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Do I expect too much from records/analog?

Posted: 25 Feb 2019 15:32
by Bullitt5094
First the question: can records/analog come close to acceptable base noise levels? Acceptable meaning not annoying noise when no music present on 80db-ish playback levels.

And the facts... I've participated the Audiophile hobby since I actually got my first job in the 70s. I've ridden the evolution wave of Digital while still enjoying my TD-165 that I originally purchased new in the 70s. Only TT I've ever owned.
BUT, I'm becoming less enamored with records. I've recently gone through a system renaissance that includes some of what I consider high-end speakers, amps and digital hardware. This digital signal path seems to be really exposing the limitation of the record format on several levels. Adding to the impression is a very quiet, properly treated dedicated listening room also with a very low ambient noise level. The limitation I'm most concerned with is the base noise of records.

So I know it's hard to quantify, but are expectations too great for vinyl format to have ignorable noise levels on decent playback levels? Am I likely to need a more modern turntable than my well cared for TD-165 with a Hanna SL and Whest Two.2 preamp? BTW there is zero noise present until the needle hits the groove. And I've tried everything from my old collection of albums to new 180gr pressing with varying levels of success. Or non-success as the case may be.

I expect the final answer to be "Yes, you expect too much, but above the noise level analog sounds better. Just use selective listening". Is this the final answer?

Thanks for any input!

Re: Do I expect too much from records/analog?

Posted: 25 Feb 2019 16:43
by plyscds
Nothing within the universe will be perfect. At least to humanity as an entity in the universe. We're too picky. We can imagine perfection, but nothing we can put out hands on will meet those lofty standards. So, we are left to live with the best we can come up with.

As limited as we are, we have one capacity that makes the universe livable: the ability to ignore a certain level of low-amplitude imperfections. We do this with our spouses, our friends, our homes, our lawns, our <shudder> minivans and extended cab pickup trucks, our workplace associates, and often, ourselves. So why shouldn't our audio gear receive the same consideration? Maybe the biggest impediment to achieving this goal is the audio pressure from outside to reach with super-superhuman effort to achieve that scintilla of "even more perfect perfect".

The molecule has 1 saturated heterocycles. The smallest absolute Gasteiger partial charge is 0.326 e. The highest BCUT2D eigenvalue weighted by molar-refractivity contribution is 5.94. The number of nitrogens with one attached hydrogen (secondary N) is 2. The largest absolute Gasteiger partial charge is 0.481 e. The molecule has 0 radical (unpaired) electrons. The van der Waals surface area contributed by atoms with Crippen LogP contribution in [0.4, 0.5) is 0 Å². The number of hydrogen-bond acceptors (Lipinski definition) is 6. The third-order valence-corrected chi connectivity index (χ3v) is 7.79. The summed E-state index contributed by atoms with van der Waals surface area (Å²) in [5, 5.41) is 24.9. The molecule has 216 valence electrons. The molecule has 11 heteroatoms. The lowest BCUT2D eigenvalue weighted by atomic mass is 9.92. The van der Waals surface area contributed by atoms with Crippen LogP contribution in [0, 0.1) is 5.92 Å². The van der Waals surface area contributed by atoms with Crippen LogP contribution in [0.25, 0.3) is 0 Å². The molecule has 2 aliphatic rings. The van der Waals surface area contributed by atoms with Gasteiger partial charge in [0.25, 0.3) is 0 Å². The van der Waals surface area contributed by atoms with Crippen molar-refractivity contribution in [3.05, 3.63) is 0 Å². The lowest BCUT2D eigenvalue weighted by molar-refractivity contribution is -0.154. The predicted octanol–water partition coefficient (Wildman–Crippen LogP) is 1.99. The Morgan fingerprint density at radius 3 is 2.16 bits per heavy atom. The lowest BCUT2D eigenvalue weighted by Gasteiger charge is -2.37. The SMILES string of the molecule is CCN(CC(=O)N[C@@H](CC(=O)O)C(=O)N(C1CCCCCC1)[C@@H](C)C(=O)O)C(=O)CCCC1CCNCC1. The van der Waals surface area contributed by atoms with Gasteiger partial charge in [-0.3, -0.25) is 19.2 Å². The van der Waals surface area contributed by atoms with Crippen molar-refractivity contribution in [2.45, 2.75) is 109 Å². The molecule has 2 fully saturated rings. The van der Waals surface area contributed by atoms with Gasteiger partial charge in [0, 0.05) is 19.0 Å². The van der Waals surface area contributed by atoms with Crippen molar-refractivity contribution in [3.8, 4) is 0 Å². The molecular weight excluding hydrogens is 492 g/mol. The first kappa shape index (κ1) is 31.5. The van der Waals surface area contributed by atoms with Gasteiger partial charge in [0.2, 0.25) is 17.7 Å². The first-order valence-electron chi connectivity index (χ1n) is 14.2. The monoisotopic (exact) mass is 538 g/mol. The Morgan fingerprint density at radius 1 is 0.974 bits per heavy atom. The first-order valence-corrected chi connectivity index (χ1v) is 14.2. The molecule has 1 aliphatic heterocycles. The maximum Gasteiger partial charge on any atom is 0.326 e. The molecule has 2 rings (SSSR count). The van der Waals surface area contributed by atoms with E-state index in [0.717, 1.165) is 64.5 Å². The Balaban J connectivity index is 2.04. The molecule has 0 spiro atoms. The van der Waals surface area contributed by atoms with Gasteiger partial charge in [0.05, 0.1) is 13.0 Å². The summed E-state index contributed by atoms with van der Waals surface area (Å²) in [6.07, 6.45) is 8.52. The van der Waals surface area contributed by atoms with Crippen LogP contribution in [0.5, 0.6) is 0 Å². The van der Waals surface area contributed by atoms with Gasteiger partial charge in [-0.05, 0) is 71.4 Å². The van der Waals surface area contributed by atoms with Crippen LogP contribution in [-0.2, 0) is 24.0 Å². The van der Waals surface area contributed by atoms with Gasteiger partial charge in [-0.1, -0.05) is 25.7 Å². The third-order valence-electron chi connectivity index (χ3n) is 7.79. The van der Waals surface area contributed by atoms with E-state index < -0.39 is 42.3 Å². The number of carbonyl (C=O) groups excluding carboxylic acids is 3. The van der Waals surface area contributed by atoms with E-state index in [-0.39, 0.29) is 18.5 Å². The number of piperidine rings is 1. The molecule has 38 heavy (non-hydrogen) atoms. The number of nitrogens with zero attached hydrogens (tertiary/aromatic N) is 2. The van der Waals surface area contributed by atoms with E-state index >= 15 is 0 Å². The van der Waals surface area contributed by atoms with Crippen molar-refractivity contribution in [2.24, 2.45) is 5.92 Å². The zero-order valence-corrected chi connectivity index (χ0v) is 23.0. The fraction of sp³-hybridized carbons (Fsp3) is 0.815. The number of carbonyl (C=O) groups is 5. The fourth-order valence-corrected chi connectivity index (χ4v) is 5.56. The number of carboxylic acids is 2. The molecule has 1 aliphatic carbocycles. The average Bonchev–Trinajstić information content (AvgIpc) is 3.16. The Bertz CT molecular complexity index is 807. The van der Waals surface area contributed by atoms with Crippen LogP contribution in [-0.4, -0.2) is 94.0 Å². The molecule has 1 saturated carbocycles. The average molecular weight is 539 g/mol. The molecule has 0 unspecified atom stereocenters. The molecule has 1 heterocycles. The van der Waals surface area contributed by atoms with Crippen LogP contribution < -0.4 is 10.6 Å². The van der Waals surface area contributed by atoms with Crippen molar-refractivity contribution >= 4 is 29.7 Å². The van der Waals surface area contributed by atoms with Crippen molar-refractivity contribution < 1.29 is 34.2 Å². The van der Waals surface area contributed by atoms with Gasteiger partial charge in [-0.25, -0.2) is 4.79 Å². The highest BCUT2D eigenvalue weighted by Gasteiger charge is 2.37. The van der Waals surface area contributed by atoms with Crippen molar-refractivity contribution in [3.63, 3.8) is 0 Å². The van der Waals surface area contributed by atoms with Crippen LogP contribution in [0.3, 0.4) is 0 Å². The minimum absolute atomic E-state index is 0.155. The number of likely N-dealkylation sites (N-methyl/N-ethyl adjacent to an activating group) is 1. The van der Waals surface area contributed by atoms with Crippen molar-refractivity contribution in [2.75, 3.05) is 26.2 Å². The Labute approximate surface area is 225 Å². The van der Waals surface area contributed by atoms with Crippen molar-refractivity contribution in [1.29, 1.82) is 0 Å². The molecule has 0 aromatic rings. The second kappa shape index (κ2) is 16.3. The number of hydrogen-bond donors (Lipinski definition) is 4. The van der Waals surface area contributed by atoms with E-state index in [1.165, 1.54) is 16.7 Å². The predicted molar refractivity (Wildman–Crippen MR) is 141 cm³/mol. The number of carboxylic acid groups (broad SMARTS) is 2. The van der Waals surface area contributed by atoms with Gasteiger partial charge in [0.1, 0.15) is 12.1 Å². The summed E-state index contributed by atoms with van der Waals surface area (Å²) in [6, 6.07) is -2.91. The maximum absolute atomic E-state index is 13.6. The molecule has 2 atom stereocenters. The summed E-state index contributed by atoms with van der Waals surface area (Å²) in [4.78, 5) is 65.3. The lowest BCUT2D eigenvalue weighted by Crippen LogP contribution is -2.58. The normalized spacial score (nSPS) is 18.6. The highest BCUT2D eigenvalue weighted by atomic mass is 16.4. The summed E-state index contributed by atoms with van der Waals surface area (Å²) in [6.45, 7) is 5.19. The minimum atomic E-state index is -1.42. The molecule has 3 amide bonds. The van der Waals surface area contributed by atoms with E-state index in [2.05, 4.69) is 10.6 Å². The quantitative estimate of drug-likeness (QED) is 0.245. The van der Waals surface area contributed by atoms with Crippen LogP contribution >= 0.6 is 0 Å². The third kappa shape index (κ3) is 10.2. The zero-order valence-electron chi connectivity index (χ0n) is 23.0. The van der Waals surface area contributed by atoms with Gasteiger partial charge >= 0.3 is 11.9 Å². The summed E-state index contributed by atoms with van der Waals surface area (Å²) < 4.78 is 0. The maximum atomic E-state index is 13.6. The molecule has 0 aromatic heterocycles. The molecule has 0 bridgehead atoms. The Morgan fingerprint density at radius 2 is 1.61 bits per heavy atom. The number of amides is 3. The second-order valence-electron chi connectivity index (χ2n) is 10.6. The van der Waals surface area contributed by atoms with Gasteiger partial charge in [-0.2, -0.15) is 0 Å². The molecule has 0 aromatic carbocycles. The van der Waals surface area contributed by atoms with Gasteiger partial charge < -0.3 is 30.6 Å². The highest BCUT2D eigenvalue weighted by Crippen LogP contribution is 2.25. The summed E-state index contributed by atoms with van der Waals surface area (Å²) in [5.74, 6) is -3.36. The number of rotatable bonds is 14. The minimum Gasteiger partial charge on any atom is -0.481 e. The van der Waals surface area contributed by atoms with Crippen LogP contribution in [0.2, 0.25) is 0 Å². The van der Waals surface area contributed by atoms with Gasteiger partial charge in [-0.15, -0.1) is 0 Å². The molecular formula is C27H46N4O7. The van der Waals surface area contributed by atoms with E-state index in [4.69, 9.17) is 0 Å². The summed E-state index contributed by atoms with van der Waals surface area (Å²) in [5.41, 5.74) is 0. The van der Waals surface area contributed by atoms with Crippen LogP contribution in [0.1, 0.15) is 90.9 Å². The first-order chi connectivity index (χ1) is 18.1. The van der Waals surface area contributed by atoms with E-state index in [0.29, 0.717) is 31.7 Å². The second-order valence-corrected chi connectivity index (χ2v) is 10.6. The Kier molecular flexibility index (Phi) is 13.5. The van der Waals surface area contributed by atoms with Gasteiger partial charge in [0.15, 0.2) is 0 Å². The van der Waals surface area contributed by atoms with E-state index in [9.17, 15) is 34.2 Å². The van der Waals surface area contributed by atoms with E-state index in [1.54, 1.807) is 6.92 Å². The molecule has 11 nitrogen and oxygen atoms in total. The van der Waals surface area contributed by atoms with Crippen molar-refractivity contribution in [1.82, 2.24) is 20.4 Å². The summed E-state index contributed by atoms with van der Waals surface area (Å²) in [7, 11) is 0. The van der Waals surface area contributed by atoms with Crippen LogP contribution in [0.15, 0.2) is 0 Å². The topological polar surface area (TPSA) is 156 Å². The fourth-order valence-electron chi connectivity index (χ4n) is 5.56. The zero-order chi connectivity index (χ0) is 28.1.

Re: Do I expect too much from records/analog?

Posted: 25 Feb 2019 18:50
by abs1
"There is zero noise present until the needle hits the groove."

Is your Hana SL set up (aligned) properly? That's normally the first place I'd look with your complaint. If you're certain that cartridge parameters are correct have you tried a different cartridge just to hear if there's a noticeable difference?

Edited to add:

How do you like your Tektons? I have a pair of M-Lores (relatively small room) and am seriously thinking about trying out a pair of their Perfect SET's. I have a thing about efficient two-ways with simple crossover networks. :wink:


Re: Do I expect too much from records/analog?

Posted: 25 Feb 2019 20:43
by Sunwire
Are you hearing noise *during* the music?
Or only between tracks?
How loud is the music? And what type of music are you listening to (pop, rock, jazz, folk, classical)?
Most pop and rock music has very few quiet passages where groove noise or tape hiss would be audible, but many classical pieces and some jazz and folk recordings have a wider dynamic range.
It's probably not super accurate, but there are numerous smartphone apps that allow you to measure sound pressure levels with your phone. I installed one called "Keuwlsoft SPL Meter".
Most analog recordings will have some level of tape hiss, although later recordings reduced this to inaudibility.
I think you're always going to hear some groove noise if you have the volume turned up loud enough. But usually the music will cover up that noise as soon as the music starts.

Re: Do I expect too much from records/analog?

Posted: 25 Feb 2019 22:41
by AudioFeline
And some phono stages are quieter than others.

Re: Do I expect too much from records/analog?

Posted: 25 Feb 2019 23:01
by Sunwire
If he's not hearing any noise until the needle hits the groove, I don't think a quieter phono stage is going to make any difference.

Re: Do I expect too much from records/analog?

Posted: 25 Feb 2019 23:14
by dysmike
Does the background noise vary with the record played, or is it always constant?

Re: Do I expect too much from records/analog?

Posted: 26 Feb 2019 00:08
by patient_ot
With a system like that I assume you have an RCM? If so, reevaluate your cleaning process.

I've not heard the Hana SL but how revealing would you say it is? You could try a less revealing cartridge.

Other than that not much to say other than record playback will never be 100% perfect. Nothing wrong with listening to lossless digital or CDs. I often do.

Re: Do I expect too much from records/analog?

Posted: 26 Feb 2019 00:12
by Bullitt5094